So, I could have followed the recipe at Food52, but it seemed like such a waste to toss the carrots and celery. It seems like such a shame to get rid of perfectly good vegetables. After all, shallots make everything better and what’s a vegetable soup without vegetables?
Okay, let’s be honest, I chopped the damn carrots and celery before I noticed that they needed to be whole for the purposes of this recipe. My carelessness aside, the onions, celery, carrots and shallots make for some bulk to the soup, and when accompanied by the white beans, this becomes a very filling and nutritious dinner. The only thing I remove from the borth before serving were the four smashed garlic cloves and the parmesan rinds, which can be omitted for a vegan and dairy-free alternative.
For Meatless Monday, this is great. If I were to make it again, I might actually start it with a little pancetta or prosciutto for some extra salt and a different flavor. But, all in all, this was a very easy Monday night meal.
WHAT WORKED: The vegetables and aromatics. This broth is about the way flavors interact. The carrots, celery, shallot, onion, herbs and garlic are complementary, as they so regularly serve as a base. They provided a great flavor to the soup, which was backed up by the starchy thickness of the beans and their liquid. And did I mention that shallots make everything better?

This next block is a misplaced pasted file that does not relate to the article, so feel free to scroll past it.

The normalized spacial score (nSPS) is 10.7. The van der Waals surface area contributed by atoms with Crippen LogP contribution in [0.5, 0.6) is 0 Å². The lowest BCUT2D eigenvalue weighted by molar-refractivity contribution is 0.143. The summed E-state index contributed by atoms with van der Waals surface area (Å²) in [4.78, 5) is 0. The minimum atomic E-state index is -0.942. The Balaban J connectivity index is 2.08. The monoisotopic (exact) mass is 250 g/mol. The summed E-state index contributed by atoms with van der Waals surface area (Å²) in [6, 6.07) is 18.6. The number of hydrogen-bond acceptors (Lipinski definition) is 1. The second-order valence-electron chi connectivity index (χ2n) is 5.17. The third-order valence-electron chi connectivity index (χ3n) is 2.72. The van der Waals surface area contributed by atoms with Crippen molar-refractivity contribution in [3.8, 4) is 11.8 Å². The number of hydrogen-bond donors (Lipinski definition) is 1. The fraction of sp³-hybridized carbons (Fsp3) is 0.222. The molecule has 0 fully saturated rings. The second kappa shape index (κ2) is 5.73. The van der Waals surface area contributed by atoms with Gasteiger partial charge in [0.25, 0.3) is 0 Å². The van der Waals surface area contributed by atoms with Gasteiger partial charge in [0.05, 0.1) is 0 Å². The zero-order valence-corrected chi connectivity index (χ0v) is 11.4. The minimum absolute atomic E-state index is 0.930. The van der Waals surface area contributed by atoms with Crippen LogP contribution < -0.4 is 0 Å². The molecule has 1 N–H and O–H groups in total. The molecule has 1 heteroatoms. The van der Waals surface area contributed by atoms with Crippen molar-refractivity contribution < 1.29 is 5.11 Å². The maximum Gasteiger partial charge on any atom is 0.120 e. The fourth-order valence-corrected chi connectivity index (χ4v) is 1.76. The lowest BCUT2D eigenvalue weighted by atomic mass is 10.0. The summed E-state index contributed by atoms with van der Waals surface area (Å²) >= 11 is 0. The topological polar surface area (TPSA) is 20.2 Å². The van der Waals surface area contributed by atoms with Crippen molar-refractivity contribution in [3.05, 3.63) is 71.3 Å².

WHAT DIDN’T: My insistence on not reading directions.
WHAT DID THE WIFE SAY: I honestly don’t remember. I think she had a rough day at work, so comments on dinner were few.
WILL IT MAKE ANOTHER APPEARANCE: Yes, see the third paragraph above.
Brothy, Garlicky Beans
Adapted from Merrill Stubbs’ original at Food52
- 2 cans of white beans with their liquid
- 3 cups vegetable stock
- 2 medium shallots, halved and peeled
- 4 fat cloves garlic, peeled and smashed
- 1 stalk of celery, preferably with its leaves, cut into 3-inch lengths (JARED’S NOTE: I chopped these into 1/2-inch pieces)
- 1 large carrot, peeled and halved (JARED’S NOTE: I chopped these into 1/2-inch pieces)
- 2 tsp. herbes de Provence
- 2 tbsp. good olive oil, plus more for serving
- Sea salt
- 2 small Parmesan rinds
- 14-15 oz. can diced tomatoes with juice
In a large saucepan over medium-high heat, add the beans and cover with stock. Add the rest of the ingredients, except for the tomatoes, and bring to a boil. Lower the heat to medium-low, and cook uncovered for 40 minutes. Stir in the tomatoes and cook for up to 20 minutes. Remove the onions and garlic, and discard. Remove the carrots, celery and shallots (if you’d like) and discard. Adjust flavors with salt, if needed. Serve hot with crusty bread and grated Parmesan.